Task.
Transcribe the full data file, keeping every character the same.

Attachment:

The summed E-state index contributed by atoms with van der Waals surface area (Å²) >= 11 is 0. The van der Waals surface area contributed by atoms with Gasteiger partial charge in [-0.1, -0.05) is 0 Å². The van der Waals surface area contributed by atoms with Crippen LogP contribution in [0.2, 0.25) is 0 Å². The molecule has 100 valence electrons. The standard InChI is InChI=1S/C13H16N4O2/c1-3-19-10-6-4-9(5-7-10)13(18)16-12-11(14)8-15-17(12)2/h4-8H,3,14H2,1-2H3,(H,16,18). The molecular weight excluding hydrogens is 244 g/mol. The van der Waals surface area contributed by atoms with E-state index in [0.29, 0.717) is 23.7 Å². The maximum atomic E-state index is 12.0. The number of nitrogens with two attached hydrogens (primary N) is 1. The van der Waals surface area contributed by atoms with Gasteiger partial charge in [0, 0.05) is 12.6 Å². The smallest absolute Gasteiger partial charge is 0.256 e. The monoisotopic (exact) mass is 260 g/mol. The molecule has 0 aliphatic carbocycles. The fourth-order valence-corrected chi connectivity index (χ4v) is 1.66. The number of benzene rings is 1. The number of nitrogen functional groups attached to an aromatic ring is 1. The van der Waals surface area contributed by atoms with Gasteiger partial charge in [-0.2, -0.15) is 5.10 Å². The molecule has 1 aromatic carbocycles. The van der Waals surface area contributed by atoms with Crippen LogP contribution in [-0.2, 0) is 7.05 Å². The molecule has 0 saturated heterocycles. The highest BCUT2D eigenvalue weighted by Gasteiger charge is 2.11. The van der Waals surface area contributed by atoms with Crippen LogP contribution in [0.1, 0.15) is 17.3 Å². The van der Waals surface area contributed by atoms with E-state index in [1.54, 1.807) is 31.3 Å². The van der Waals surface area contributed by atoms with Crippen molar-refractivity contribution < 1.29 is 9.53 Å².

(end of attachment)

The summed E-state index contributed by atoms with van der Waals surface area (Å²) >= 11 is 0. The van der Waals surface area contributed by atoms with Gasteiger partial charge in [-0.1, -0.05) is 0 Å². The van der Waals surface area contributed by atoms with Crippen LogP contribution in [0.2, 0.25) is 0 Å². The molecule has 100 valence electrons. The standard InChI is InChI=1S/C13H16N4O2/c1-3-19-10-6-4-9(5-7-10)13(18)16-12-11(14)8-15-17(12)2/h4-8H,3,14H2,1-2H3,(H,16,18). The molecular weight excluding hydrogens is 244 g/mol. The van der Waals surface area contributed by atoms with E-state index in [0.29, 0.717) is 23.7 Å². The maximum atomic E-state index is 12.0. The number of nitrogens with two attached hydrogens (primary N) is 1. The van der Waals surface area contributed by atoms with Gasteiger partial charge in [0, 0.05) is 12.6 Å². The smallest absolute Gasteiger partial charge is 0.256 e. The monoisotopic (exact) mass is 260 g/mol. The molecule has 0 aliphatic carbocycles. The fourth-order valence-corrected chi connectivity index (χ4v) is 1.66. The number of benzene rings is 1. The number of nitrogen functional groups attached to an aromatic ring is 1. The van der Waals surface area contributed by atoms with Gasteiger partial charge in [-0.2, -0.15) is 5.10 Å². The molecule has 1 aromatic carbocycles. The van der Waals surface area contributed by atoms with Crippen LogP contribution in [-0.2, 0) is 7.05 Å². The molecule has 0 saturated heterocycles. The highest BCUT2D eigenvalue weighted by Gasteiger charge is 2.11. The van der Waals surface area contributed by atoms with Crippen LogP contribution in [0.1, 0.15) is 17.3 Å². The van der Waals surface area contributed by atoms with E-state index in [1.54, 1.807) is 31.3 Å². The van der Waals surface area contributed by atoms with Crippen molar-refractivity contribution < 1.29 is 9.53 Å².